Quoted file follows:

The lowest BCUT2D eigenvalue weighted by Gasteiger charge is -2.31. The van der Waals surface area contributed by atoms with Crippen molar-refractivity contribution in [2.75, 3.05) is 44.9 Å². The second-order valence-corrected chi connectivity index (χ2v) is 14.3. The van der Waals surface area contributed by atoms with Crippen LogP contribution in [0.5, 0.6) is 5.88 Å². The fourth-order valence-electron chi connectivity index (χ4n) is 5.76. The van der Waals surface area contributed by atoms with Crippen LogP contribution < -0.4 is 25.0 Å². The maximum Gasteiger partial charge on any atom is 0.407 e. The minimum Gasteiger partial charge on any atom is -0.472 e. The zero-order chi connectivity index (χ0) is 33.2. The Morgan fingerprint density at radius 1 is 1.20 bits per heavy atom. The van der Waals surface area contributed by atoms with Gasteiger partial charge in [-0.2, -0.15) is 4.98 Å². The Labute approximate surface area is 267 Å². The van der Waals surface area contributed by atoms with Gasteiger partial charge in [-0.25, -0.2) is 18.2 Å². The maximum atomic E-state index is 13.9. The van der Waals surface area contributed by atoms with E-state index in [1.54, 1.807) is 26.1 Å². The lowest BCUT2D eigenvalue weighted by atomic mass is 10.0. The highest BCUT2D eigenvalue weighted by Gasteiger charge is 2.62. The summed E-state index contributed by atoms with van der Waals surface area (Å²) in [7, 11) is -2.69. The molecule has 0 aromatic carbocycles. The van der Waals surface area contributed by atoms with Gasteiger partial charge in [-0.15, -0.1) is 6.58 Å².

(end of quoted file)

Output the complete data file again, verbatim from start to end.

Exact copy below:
The lowest BCUT2D eigenvalue weighted by Gasteiger charge is -2.31. The van der Waals surface area contributed by atoms with Crippen molar-refractivity contribution in [2.75, 3.05) is 44.9 Å². The second-order valence-corrected chi connectivity index (χ2v) is 14.3. The van der Waals surface area contributed by atoms with Crippen LogP contribution in [0.5, 0.6) is 5.88 Å². The fourth-order valence-electron chi connectivity index (χ4n) is 5.76. The van der Waals surface area contributed by atoms with Crippen LogP contribution < -0.4 is 25.0 Å². The maximum Gasteiger partial charge on any atom is 0.407 e. The minimum Gasteiger partial charge on any atom is -0.472 e. The zero-order chi connectivity index (χ0) is 33.2. The Morgan fingerprint density at radius 1 is 1.20 bits per heavy atom. The van der Waals surface area contributed by atoms with Gasteiger partial charge in [-0.2, -0.15) is 4.98 Å². The Labute approximate surface area is 267 Å². The van der Waals surface area contributed by atoms with Gasteiger partial charge in [-0.25, -0.2) is 18.2 Å². The maximum atomic E-state index is 13.9. The van der Waals surface area contributed by atoms with E-state index in [1.54, 1.807) is 26.1 Å². The lowest BCUT2D eigenvalue weighted by atomic mass is 10.0. The highest BCUT2D eigenvalue weighted by Gasteiger charge is 2.62. The summed E-state index contributed by atoms with van der Waals surface area (Å²) in [7, 11) is -2.69. The molecule has 0 aromatic carbocycles. The van der Waals surface area contributed by atoms with Gasteiger partial charge in [-0.15, -0.1) is 6.58 Å².